Leaders are not a bad thing.  I’m just sayin.

“Taxing Success”
When critics of this movement talk about us wanting to “tax success,” they are under the assumption that we are playing on a level playing field. But the game is rigged.  If you are born into a poor family in a low income neighborhood, you do not have the same chances of success as, say, Paris Hilton.

If someone is so successful that they don’t have to worry about money, chances are you had better odds at success than others to begin with.  All we are asking is that they do their part to make the game more equitable.

The People’s Mic
I love the people’s mic.  I just witnessed a wedding in front of a police line called by the people’s mic.

It forces people to keep the message simple, getting to the core of the message and making the language more accessible.  It makes people listen and focus more (talk about active listening!).  You internalize the message, as the listener steps into the shoes of the speaker.  It helps people who are not used to public speaking.  It unites people.

But it’s not for every situation.  I mentioned the confusion in the crowd on Monday morning.  It’s not a great tool when a large crowd is trying to make decisions on the fly.  Because anyone has access to it, it doesn’t always lead to the best, most strategic decisions.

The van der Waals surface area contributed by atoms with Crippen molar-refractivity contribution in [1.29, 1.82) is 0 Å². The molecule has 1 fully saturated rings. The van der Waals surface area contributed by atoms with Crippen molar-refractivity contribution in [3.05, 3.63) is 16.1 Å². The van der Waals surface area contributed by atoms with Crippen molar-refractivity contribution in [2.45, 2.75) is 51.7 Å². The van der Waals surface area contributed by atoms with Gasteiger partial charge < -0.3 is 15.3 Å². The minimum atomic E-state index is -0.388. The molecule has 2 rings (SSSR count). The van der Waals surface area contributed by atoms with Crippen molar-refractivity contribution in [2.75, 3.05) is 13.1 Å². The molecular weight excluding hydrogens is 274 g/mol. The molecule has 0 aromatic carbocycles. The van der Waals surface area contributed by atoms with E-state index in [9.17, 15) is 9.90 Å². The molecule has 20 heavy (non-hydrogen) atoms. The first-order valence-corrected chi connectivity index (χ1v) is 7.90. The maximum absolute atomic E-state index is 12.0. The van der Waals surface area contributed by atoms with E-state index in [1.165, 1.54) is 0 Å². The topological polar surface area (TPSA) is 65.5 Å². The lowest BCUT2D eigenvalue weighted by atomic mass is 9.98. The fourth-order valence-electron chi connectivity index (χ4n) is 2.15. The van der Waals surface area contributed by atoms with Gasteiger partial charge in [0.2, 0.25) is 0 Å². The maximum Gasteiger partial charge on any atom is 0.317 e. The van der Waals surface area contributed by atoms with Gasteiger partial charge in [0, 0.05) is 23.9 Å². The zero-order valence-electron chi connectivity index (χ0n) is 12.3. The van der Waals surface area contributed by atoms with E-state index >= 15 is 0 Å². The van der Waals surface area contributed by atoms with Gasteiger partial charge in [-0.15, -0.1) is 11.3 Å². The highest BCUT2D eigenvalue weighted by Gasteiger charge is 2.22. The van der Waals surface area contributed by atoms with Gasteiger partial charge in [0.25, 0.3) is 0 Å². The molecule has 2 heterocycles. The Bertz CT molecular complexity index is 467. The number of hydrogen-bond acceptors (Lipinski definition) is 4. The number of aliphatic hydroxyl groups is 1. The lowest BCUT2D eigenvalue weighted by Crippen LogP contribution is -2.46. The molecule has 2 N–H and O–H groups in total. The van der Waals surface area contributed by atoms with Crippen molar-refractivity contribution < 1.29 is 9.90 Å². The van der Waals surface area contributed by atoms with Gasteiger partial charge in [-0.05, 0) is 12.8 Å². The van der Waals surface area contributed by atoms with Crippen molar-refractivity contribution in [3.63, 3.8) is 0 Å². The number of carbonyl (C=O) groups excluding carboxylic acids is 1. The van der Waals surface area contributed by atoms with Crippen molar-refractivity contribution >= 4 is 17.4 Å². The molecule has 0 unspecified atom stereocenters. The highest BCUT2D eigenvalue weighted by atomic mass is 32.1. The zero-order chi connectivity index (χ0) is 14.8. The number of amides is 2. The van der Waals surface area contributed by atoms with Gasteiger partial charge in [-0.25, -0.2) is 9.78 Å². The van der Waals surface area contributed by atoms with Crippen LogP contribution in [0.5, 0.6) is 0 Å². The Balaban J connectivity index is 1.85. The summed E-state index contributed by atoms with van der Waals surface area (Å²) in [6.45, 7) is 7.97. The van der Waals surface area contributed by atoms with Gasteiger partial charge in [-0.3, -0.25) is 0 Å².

Alright, Good Night Occupy Oakland.

Occupy Oakland Raid & Rebirth (Again)

November 16, 2011

Here we go again.  On Sunday, November 13th, we heard rumors that another raid/eviction of Occupy Oakland was imminent.  I joined a group of Peace Monitors, led and organized by local Labor Unions (shout out to UNITE HERE, ILUW and others) and was out in the streets from 2AM to 7:30 AM, and again from 5PM to about 9PM.

Check out what I saw, condensed into 7 minutes.  It includes spotting a sketchy guy looking down on us, a wedding that took place in front of the police line, the eviction, the march to reclaim the plaza, the 1,000 strong GA later that night, and much more.

For more pictures, click HERE for the early morning pics and HERE for the reclamation later that day.

The Peace Monitors

The Interfaith Tent

The GA